How to Find a Productive Middle Ground for Working in the New Normal(ish)
For many businesses, the return to a more traditional, in-person workplace feels more like a game of tug-of-war than a long-awaited homecoming. Pulling that invisible rope toward the workplace, plenty of managers want their teams back on site to collaborate, align and strategize. Pulling toward home, many employees have grown accustomed to the convenience, rhythm, and efficiency of working remotely.
Businesses eager to satisfy both groups and recruit new talent know that the middle ground—a hybrid balance of remote and in-person work—is a good, flexible place to be. Google, for example, just shared its newly launched hybrid work model, and businesses large and small are following suit. However, finding a productive middle ground that balances employee wants and business needs is not a simple task, as Google’s sophisticated hybrid plan demonstrates. For businesses working to iron out their hybrid work strategy, here are tips for taking the entire workforce (those you employ and those you hope to employ) into account.
Tip 1: Ask First
For the hybrid model to work, start by finding out what employees and business leaders want. The best hybrid plan begins with polls and/or interviews of talent and leadership to determine why in-person matters, why remote work is valued, and who wants what. What should you examine?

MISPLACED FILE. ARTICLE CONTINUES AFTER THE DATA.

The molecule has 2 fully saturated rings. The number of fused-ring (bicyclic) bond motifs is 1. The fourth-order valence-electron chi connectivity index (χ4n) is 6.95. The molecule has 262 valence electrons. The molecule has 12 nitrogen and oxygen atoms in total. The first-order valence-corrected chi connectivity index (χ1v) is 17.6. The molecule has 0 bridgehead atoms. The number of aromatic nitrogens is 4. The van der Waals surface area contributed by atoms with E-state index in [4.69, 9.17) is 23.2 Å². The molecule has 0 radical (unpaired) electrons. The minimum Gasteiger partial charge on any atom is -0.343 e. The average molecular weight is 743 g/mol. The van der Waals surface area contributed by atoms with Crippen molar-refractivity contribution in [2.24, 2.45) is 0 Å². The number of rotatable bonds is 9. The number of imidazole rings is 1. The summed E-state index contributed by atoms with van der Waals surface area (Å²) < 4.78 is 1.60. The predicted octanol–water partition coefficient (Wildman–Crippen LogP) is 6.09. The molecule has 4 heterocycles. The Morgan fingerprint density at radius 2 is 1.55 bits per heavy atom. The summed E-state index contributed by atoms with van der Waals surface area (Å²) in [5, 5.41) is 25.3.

Find out from managers which types of roles were effective remotely and where there are challenges.
Look at productivity for individuals and for teams. Many businesses were pleased to find that productivity increased during lockdowns. Find out from team leaders if productivity gains held or dipped after that early surge and if it was related to the work or the workers.
Assess how many employees are okay coming into an office full-time and part-time and who is asking for 100% remote work.
Explore whether remote requests are a goal or a requirement for employees and if a middle ground can be negotiated.
This data becomes the foundation for planning a workable hybrid model that can offer the flexibility employees seek and the structure businesses need.
Tip 2: Make a Clear, Compelling Case
Plenty of employees are asking to work at home and citing their remote effectiveness to make their case. One message managers often hear today is this: Without the commute and fewer workplace interruptions, I am more productive than ever. Why should the company give up that advantage?
That’s exactly the kind of question businesses need to answer as they ask their employees to return to the office for some of the workweek. What does a business gain with in-person engagement? How can you ensure employees see a hybrid model as a recognition of the value they bring to the workplace and team rather than a punitive measure that will mean more oversight and less flexibility?